Carrier oils are used to dilute essential oils so that they can be applied to the skin. Carrier oils are typically extracted from nuts, seeds or the kernel of a plant. They tend to have mild aromas and are quite neutral so they can dilute stronger oils making them suitable for use as massage oils or moisturizing lotions. Sesame oil is a popular massage oil that has many health-promoting benefits of its own.
The History of Sesame Oil
Sesame oil is well known as an ingredient in Asian cuisine, and it is also used in Ayurvedic medicine. It is an edible oil that is rich in omega-6 fats, and that is highly regarded for its health-promoting benefits. Sesame has been cultivated throughout history, even going back as far as the Greek and Roman times.1 In fact, it is one of the first recorded plants that was used for its seeds.2
There is a legend from the Chinese Qing dynasty which says that a governor was sent to the lands that are now known as Japan to find a medication that would bring about immortality. It is said that he returned with sesame seeds, and asked the emperor to consume the seeds as well as their oil in order to enjoy longevity.3 Traditional Chinese Medicine supports the use of sesame seeds and their oil, and today it is enjoying renewed popularity as a form of carrier oil for other essential oils.
Sesame oil is one of the most commonly grown crops, ranking number nine out of the 13 crops that account for around 90 percent of the vegetable oil produced in the world.4 It is rich in minerals, including potassium, phosphorus, magnesium, calcium, and sodium. It also contains high levels of fatty acids including oleic and linoleic acids, as well as palmitic and stearic acid.5
Uses for Sesame Oil
Sesame oil is light and gentle enough that it can be applied directly to the skin. It can act as a moisturizer and help to temporarily smooth out fine lines and wrinkles and it has good emollient properties. In addition, it can also lighten sun spots and reduce uneven pigmentation. It contains a micronutrient called sesamol, which is good for your skin.6 It also has sunscreen-like properties, as well as being a strong antioxidant, which means that it can protect your skin from UV-B related damage. Studies show that sesame oil resists as much as 30% of UV rays.7
Sesame oil is a little heavier than some other popular carrier oils but it is still very useful as a massage oil. If it is gently warmed (until it reaches a similar level to tepid water) and then applied to the skin it can be used for a relaxing, energizing massage. With some other massage oils, the idea is to rub some into the palm of your hands and then massage the skin. Sesame oil works best when applied in copious amounts directly onto the skin, “bathing” the skin with the oil. Massage the oil firmly into the skin and leave it for about 20 minutes, then rinse it off in the shower.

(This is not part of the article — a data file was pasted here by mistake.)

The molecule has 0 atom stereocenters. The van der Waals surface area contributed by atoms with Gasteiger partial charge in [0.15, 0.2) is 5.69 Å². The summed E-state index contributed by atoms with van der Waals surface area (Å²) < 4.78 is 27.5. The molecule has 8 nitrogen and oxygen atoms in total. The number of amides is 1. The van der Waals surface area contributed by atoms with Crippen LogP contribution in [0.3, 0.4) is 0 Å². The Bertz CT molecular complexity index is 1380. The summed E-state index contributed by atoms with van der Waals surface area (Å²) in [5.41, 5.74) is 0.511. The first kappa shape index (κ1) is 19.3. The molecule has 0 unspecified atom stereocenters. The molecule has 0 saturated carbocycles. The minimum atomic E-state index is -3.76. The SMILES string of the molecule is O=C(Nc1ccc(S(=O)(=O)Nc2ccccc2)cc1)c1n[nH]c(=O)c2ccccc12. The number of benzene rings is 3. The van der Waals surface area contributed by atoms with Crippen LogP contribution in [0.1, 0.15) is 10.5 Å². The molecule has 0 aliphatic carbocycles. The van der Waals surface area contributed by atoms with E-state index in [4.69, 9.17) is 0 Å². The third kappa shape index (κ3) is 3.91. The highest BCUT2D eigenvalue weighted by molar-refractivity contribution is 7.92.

As spring rolls into summer, it’s time to fire up the grill and spend time in the refreshing outdoor air. […]
Are you in pain? Everyone experiences aches and pains occasionally. Some discomfort is mild and tolerable. Did you know that […]
More and more, people are electing to use essential oil diffusers as an alternative to vaping. Essential oils are healthier, […]
The oil will absorb into the skin can work well for lifting unwanted dirt, debris and grease off the pores, improving the consistency of the skin. At the same time, the massaging action helps to improve circulation.
Sesame oil works well as a conditioner for your hair and your scalp. It is rich in nutrients itself and is also able to dissolve soluble minerals that have been deposited on your scalp.8 So, if you have had a day at the beach and your hair is looking dull after exposure to saltwater, using sesame oil as a hair conditioner could help to improve its shine.
Sesame oil, and indeed many other carrier oils, are rich in fatty acids that can be helpful for treating dandruff and for promoting good hair growth, even to the extent of reducing hair loss in some cases.9,10 Sesame oil can be used in small quantities as a leave-in conditioner, it can also be used as a treatment for dry scalps, and can even be mixed with lavender or rosemary oil to make a treatment to eliminate head lice.
Traditionally, people would use coconut oil for ‘oil pulling’. This is a practice that involves taking a small amount of oil (a few milliliters, similar to what you would use with normal mouthwash) and swilling it around the mouth for five minutes. Do not swallow the oil. The idea is that the oil will kill off bacteria and also protect your teeth and gums. It can help to prevent gum disease.11 If you normally use an alcohol-based mouthwash and find that it dries your mouth, then perhaps switching to using a more natural oil would be a good option for you.